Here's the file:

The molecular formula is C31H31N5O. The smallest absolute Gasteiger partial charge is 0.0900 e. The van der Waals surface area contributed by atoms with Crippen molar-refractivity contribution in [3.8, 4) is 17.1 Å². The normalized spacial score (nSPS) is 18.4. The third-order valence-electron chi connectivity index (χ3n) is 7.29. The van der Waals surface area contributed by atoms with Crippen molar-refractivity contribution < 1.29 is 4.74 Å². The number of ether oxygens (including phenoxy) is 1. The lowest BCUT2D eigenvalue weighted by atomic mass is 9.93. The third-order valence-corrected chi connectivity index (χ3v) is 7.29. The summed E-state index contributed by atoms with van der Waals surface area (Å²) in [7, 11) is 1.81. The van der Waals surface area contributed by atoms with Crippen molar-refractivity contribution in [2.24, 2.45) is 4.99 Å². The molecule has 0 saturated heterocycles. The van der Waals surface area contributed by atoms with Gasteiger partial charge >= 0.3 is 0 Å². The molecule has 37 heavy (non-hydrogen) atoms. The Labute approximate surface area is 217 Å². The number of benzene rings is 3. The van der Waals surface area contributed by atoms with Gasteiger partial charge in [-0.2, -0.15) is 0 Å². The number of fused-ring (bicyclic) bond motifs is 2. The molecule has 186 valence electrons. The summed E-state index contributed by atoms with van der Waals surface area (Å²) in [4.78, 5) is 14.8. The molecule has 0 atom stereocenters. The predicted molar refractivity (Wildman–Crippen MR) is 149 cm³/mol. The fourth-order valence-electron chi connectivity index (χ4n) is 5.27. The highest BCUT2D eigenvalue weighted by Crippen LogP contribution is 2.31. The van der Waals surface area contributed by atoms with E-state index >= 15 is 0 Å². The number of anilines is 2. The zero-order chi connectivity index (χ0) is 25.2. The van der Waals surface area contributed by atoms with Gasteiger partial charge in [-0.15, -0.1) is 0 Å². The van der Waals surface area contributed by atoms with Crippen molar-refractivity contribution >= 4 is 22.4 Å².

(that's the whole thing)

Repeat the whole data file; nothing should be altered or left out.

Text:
The molecular formula is C31H31N5O. The smallest absolute Gasteiger partial charge is 0.0900 e. The van der Waals surface area contributed by atoms with Crippen molar-refractivity contribution in [3.8, 4) is 17.1 Å². The normalized spacial score (nSPS) is 18.4. The third-order valence-electron chi connectivity index (χ3n) is 7.29. The van der Waals surface area contributed by atoms with Crippen molar-refractivity contribution < 1.29 is 4.74 Å². The number of ether oxygens (including phenoxy) is 1. The lowest BCUT2D eigenvalue weighted by atomic mass is 9.93. The third-order valence-corrected chi connectivity index (χ3v) is 7.29. The summed E-state index contributed by atoms with van der Waals surface area (Å²) in [7, 11) is 1.81. The van der Waals surface area contributed by atoms with Crippen molar-refractivity contribution in [2.24, 2.45) is 4.99 Å². The molecule has 0 saturated heterocycles. The van der Waals surface area contributed by atoms with Gasteiger partial charge >= 0.3 is 0 Å². The molecule has 37 heavy (non-hydrogen) atoms. The Labute approximate surface area is 217 Å². The number of benzene rings is 3. The van der Waals surface area contributed by atoms with Gasteiger partial charge in [-0.2, -0.15) is 0 Å². The number of fused-ring (bicyclic) bond motifs is 2. The molecule has 186 valence electrons. The summed E-state index contributed by atoms with van der Waals surface area (Å²) in [4.78, 5) is 14.8. The molecule has 0 atom stereocenters. The predicted molar refractivity (Wildman–Crippen MR) is 149 cm³/mol. The fourth-order valence-electron chi connectivity index (χ4n) is 5.27. The highest BCUT2D eigenvalue weighted by Crippen LogP contribution is 2.31. The van der Waals surface area contributed by atoms with E-state index >= 15 is 0 Å². The number of anilines is 2. The zero-order chi connectivity index (χ0) is 25.2. The van der Waals surface area contributed by atoms with Gasteiger partial charge in [-0.15, -0.1) is 0 Å². The van der Waals surface area contributed by atoms with Crippen molar-refractivity contribution >= 4 is 22.4 Å².